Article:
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 Post subject: Re: Alternative to 2 Second Cutoff?Posted: Tue Apr 05, 2022 5:22 am
 Sparks Level

Joined: Tue Feb 17, 2009 8:38 am
Posts: 57
Location: Westminster, MD
rmgbob wrote:
I have been meaning to ask this so this seems a good time as any considering the question.
Lets say we have a dry type transformer, 480-120/208 that serves a MCB panel. I have applied 2-seconds at this panel in these cases. Now lets say we have sub panels served by breakers in this panel. Would the 2-seconds apply for the sub panels too? Technically they are being served by this transformer, but through a couple breakers along the way. Where would you draw the line, especially if the sub panel is a long feeder run with a high incident energy because of it. If the calculations are allowed to run, it indicates about a 4-second clearing time. Curious on thoughts.

Two seconds is considered the amount of time it takes for a person to fall away from the arcing incident, so yes, it is logical to use that value for everything, except where the fall away could be prevented - like in a bucket truck.
But it's also somewhat unique for a breaker to hold during an arcing fault where there's not enough current to make it trip.
There was a fellow who taught that one should use a 1000-second trip time, and then explore those cases where 1000 seconds occurred and make adjustments to assure tripping. Then readjust the Study for the 2-second timeout. I know because someone in our group forgot about returning to the 2-second value and that created a label that had a 1/4 mile arc flash boundary.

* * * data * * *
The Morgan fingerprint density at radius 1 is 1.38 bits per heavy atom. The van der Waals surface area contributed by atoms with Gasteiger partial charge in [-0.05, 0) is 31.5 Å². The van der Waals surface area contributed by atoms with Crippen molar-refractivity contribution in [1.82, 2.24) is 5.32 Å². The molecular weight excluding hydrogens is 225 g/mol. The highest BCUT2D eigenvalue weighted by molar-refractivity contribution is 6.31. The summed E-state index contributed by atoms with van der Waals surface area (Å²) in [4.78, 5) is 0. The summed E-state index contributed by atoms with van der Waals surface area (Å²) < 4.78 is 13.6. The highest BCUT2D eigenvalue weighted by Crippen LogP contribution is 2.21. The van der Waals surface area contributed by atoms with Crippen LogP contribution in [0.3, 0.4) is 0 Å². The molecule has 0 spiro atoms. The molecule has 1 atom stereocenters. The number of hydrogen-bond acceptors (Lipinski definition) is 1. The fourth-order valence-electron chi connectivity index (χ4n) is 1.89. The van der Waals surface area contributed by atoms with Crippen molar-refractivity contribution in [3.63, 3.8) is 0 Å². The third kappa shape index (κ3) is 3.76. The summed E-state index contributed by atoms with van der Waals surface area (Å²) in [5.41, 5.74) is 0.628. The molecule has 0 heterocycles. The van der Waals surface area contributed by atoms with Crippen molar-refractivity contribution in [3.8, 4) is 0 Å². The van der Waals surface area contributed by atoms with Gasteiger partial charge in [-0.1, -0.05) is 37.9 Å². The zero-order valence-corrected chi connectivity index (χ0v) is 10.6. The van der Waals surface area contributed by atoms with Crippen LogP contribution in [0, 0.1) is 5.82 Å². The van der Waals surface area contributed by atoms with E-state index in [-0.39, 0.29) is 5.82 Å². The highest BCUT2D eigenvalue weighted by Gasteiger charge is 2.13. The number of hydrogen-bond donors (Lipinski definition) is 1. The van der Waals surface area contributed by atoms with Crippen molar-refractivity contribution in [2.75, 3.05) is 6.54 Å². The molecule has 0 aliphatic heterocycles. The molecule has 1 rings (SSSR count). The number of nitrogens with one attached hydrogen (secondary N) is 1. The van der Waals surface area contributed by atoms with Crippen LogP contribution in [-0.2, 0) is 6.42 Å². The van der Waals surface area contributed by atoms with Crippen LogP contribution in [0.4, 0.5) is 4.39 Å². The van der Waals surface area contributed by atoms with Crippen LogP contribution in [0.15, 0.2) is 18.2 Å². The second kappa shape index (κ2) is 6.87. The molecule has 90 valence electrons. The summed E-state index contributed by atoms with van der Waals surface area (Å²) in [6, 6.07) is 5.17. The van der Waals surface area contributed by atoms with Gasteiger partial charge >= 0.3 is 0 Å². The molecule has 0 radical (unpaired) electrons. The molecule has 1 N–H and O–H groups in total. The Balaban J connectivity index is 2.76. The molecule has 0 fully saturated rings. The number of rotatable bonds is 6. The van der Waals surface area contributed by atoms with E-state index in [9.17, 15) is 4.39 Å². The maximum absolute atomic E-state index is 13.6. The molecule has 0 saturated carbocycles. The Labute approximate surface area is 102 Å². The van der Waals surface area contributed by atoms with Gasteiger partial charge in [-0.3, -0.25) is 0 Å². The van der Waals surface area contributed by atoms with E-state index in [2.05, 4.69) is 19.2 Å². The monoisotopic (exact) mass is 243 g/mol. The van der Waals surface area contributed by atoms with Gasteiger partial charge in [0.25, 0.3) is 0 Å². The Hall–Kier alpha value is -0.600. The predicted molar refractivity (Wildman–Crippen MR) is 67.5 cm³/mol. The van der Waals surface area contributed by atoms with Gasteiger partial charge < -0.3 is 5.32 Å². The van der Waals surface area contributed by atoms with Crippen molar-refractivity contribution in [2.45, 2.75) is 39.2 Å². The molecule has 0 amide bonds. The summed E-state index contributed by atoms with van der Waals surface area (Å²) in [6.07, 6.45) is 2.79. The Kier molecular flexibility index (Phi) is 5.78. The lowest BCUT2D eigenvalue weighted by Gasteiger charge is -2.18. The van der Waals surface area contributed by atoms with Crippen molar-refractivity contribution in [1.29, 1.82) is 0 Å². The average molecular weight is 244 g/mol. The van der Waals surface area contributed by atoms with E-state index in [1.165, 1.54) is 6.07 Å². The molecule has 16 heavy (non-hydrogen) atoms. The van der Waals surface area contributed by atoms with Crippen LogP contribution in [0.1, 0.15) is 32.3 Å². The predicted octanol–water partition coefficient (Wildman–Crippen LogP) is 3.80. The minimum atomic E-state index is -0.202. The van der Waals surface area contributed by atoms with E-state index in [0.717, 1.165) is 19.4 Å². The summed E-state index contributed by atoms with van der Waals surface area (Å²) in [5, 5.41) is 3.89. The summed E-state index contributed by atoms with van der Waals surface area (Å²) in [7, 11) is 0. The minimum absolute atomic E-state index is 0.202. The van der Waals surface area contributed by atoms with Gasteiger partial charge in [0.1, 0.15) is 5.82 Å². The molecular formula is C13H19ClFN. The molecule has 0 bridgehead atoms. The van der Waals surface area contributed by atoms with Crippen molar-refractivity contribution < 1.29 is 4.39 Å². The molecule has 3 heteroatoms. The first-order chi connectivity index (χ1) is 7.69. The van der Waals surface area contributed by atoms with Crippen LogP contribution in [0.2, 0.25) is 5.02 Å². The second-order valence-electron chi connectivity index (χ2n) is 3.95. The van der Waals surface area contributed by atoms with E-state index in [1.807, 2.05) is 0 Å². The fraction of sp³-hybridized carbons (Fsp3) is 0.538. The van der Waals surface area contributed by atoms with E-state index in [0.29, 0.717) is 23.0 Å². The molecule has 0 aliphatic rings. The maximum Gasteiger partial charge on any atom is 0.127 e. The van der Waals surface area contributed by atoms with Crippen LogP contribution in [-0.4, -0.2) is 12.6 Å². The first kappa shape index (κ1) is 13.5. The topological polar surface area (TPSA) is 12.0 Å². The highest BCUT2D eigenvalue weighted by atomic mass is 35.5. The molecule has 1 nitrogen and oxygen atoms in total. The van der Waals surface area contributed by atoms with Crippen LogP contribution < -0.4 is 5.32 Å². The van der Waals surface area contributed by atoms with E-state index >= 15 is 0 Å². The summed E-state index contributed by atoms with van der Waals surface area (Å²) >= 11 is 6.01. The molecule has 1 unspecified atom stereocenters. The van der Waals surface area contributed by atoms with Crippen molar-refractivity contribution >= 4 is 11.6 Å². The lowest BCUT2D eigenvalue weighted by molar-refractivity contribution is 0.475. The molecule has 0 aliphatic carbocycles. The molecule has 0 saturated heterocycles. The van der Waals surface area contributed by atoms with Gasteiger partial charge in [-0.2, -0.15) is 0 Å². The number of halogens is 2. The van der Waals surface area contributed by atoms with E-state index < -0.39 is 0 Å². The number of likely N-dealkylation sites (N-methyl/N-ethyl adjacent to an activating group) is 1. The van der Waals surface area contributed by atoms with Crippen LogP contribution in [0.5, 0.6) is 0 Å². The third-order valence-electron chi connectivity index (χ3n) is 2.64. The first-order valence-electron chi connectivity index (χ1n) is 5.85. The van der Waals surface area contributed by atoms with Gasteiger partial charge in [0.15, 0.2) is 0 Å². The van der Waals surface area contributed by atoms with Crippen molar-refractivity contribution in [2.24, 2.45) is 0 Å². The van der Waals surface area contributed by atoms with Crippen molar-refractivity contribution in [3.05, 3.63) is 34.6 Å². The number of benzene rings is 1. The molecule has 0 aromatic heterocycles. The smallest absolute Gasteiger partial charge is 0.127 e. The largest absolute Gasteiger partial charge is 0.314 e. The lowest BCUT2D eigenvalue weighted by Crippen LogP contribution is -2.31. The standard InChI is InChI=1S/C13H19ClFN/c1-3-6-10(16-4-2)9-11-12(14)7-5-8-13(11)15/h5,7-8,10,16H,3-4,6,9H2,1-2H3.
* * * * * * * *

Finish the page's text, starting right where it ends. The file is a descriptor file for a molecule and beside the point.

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 Post subject: Re: Alternative to 2 Second Cutoff?Posted: Mon Apr 25, 2022 7:06 pm

Joined: Thu Oct 30, 2014 11:07 am
Posts: 6
Location: Ohio
For utility arc-flash studies we used 2-second self-extraction times for pad-mounted equipment, where the worker has options for self-extraction. For over-head line work, we settled on a 5-second self-extraction time due to the more limited options for extraction when in a bucket or strapped to a pole.

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 Post subject: Re: Alternative to 2 Second Cutoff?Posted: Mon May 02, 2022 11:27 am

Joined: Fri Sep 28, 2018 7:32 am
Posts: 19
Location: Sioux Falls, SD
A customer asked that a 2-second max clearing time be used (where practical) for equipment 250V or less. For equipment operating at a higher voltage they want to use the full clearing time of the upstream OCPD. The rationale is that they have many 480V switchboards and MCC's with compartments near the floor. It is considered normal for maintenance staff to be on their hands and knees troubleshooting in these compartments while they are energized. In my opinion, a worker should not put themselves in an overly comprising position. Even if kneeling on the floor to troubleshoot in a compartment I feel I would be knocked back or be able to egress within 2-seconds. I'm curious what everyone's thoughts are on this.